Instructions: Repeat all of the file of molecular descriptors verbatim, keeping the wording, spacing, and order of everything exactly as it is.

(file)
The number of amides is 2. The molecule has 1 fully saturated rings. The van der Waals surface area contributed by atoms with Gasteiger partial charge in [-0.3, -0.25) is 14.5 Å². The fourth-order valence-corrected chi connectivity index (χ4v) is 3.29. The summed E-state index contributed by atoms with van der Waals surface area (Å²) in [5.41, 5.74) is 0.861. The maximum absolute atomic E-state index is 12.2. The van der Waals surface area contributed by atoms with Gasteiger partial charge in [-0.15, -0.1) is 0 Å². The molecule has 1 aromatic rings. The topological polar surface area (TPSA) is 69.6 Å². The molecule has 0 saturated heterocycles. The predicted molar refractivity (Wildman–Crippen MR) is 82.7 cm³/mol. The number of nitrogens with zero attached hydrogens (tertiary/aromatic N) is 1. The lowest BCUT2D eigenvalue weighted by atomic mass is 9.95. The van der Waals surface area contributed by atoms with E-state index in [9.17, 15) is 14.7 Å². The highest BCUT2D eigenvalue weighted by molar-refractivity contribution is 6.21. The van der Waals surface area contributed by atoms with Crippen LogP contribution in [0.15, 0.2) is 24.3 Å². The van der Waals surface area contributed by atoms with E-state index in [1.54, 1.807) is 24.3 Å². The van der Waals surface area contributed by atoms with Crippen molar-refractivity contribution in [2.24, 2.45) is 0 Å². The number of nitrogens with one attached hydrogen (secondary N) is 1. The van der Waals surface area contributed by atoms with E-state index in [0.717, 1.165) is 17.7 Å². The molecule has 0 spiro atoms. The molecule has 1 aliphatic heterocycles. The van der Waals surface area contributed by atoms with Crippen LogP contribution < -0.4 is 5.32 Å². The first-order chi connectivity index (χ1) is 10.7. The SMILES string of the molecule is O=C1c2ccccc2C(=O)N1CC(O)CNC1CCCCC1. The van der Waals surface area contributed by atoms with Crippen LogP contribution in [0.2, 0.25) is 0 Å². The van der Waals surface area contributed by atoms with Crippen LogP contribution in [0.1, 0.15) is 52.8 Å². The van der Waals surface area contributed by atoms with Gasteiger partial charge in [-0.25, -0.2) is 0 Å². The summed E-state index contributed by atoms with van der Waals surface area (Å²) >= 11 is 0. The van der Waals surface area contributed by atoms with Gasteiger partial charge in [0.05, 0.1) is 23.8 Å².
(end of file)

The number of amides is 2. The molecule has 1 fully saturated rings. The van der Waals surface area contributed by atoms with Gasteiger partial charge in [-0.3, -0.25) is 14.5 Å². The fourth-order valence-corrected chi connectivity index (χ4v) is 3.29. The summed E-state index contributed by atoms with van der Waals surface area (Å²) in [5.41, 5.74) is 0.861. The maximum absolute atomic E-state index is 12.2. The van der Waals surface area contributed by atoms with Gasteiger partial charge in [-0.15, -0.1) is 0 Å². The molecule has 1 aromatic rings. The topological polar surface area (TPSA) is 69.6 Å². The molecule has 0 saturated heterocycles. The predicted molar refractivity (Wildman–Crippen MR) is 82.7 cm³/mol. The number of nitrogens with zero attached hydrogens (tertiary/aromatic N) is 1. The lowest BCUT2D eigenvalue weighted by atomic mass is 9.95. The van der Waals surface area contributed by atoms with E-state index in [9.17, 15) is 14.7 Å². The highest BCUT2D eigenvalue weighted by molar-refractivity contribution is 6.21. The van der Waals surface area contributed by atoms with Crippen LogP contribution in [0.15, 0.2) is 24.3 Å². The van der Waals surface area contributed by atoms with E-state index in [1.54, 1.807) is 24.3 Å². The van der Waals surface area contributed by atoms with Crippen molar-refractivity contribution in [2.24, 2.45) is 0 Å². The number of nitrogens with one attached hydrogen (secondary N) is 1. The van der Waals surface area contributed by atoms with E-state index in [0.717, 1.165) is 17.7 Å². The molecule has 0 spiro atoms. The molecule has 1 aliphatic heterocycles. The van der Waals surface area contributed by atoms with Crippen LogP contribution < -0.4 is 5.32 Å². The first-order chi connectivity index (χ1) is 10.7. The SMILES string of the molecule is O=C1c2ccccc2C(=O)N1CC(O)CNC1CCCCC1. The van der Waals surface area contributed by atoms with Crippen LogP contribution in [0.2, 0.25) is 0 Å². The van der Waals surface area contributed by atoms with Crippen LogP contribution in [0.1, 0.15) is 52.8 Å². The van der Waals surface area contributed by atoms with Gasteiger partial charge in [-0.25, -0.2) is 0 Å². The summed E-state index contributed by atoms with van der Waals surface area (Å²) >= 11 is 0. The van der Waals surface area contributed by atoms with Gasteiger partial charge in [0.05, 0.1) is 23.8 Å².